Iterating list items using javascript to bubble

The current project I am working on is a on-boarding/training app. The app will allow administrative users to create courses, break up the courses into modules that consist of a single video, create quizzes per course that consist of a series of questions with multiple choice answers. Normal users will have the ability to “register” for these courses and ultimately take the quiz for each course that they register for.

I ran into some trouble while creating the processes that create the registered course, its modules, the courses quiz, the quiz’s questions, and the possible answers to the questions.

I envisioned the following steps:

  1. Based on user Course selection, create the User Course
  2. Iterate through the selected Course’s Modules and create User Modules
  3. Take the Course’s Quiz and create a User Quiz
  4. Iterate through the Course’s Quiz’s Questions and create a User Question
  5. and finally, iterate through each Quiz Question’s Answers and create corresponding User Question Answers


  1. Stay within the Hobby plan. (I wanted to have a pilot to demo first before having the client dish out $$)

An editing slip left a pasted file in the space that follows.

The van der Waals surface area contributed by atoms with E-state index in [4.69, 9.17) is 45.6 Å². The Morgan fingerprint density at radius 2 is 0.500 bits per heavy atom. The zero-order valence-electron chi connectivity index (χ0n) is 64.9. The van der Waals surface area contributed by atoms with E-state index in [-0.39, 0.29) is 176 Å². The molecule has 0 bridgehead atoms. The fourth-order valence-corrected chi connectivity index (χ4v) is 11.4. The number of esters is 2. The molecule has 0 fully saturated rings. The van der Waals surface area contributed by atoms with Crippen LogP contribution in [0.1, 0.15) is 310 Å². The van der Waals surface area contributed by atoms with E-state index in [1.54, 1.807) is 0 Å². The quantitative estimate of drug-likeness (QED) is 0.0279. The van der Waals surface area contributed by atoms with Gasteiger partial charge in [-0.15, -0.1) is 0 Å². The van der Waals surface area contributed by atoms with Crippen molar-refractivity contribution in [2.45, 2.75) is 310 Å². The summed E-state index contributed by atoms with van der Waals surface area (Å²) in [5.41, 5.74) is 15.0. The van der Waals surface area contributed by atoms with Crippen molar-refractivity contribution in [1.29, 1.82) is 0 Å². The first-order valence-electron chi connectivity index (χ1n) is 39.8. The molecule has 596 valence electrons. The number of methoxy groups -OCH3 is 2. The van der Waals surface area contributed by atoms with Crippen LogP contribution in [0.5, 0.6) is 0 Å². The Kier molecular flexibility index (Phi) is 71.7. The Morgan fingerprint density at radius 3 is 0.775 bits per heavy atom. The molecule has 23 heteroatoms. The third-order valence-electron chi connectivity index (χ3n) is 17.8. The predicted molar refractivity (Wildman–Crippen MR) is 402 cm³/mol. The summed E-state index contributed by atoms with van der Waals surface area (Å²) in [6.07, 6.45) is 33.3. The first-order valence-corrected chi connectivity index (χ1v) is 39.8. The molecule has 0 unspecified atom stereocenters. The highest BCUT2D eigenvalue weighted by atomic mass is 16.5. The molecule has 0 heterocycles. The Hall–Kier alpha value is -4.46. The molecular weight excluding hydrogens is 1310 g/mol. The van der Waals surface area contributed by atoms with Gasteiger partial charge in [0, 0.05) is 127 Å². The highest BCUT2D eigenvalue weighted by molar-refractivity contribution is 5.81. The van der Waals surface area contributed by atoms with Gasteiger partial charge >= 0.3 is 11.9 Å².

2. Seamless UX

I hope to explain the problems I came across, how I resolved my issues, and hopefully get some feedback on how others have solved a similar problem or how they may go about this differently.

Problem #1:
No out of the box bubble action exists that allows you to loop through a list. I worked with other rapid application development platforms like Mendix whose visual workflow/logic builder has this feature.

(It would be a great feature to have in bubble. Just putting it out to the universe in hopes that the bubble gods here my plea :slight_smile: It’s all love for bubble from me).

I then I found a video about running a scheduled api event on a list by @romanmg Big shout out to you btw. Extremely resourceful with the information you have put out there.

Thinking that this may solve my problem, I whipped up the workflows to handle:

  1. Iterating through the selected Course’s Modules
  2. Iterating through the Quiz’s Questions,
  3. and iterating through the Question’s Answers

Problem #2:
It seemed like it would all work, but I didn’t realize that you have to be on a paid plan to access the scheduled api features. Given that my goal was to stay on the hobby plan for the time being, it was time to move on.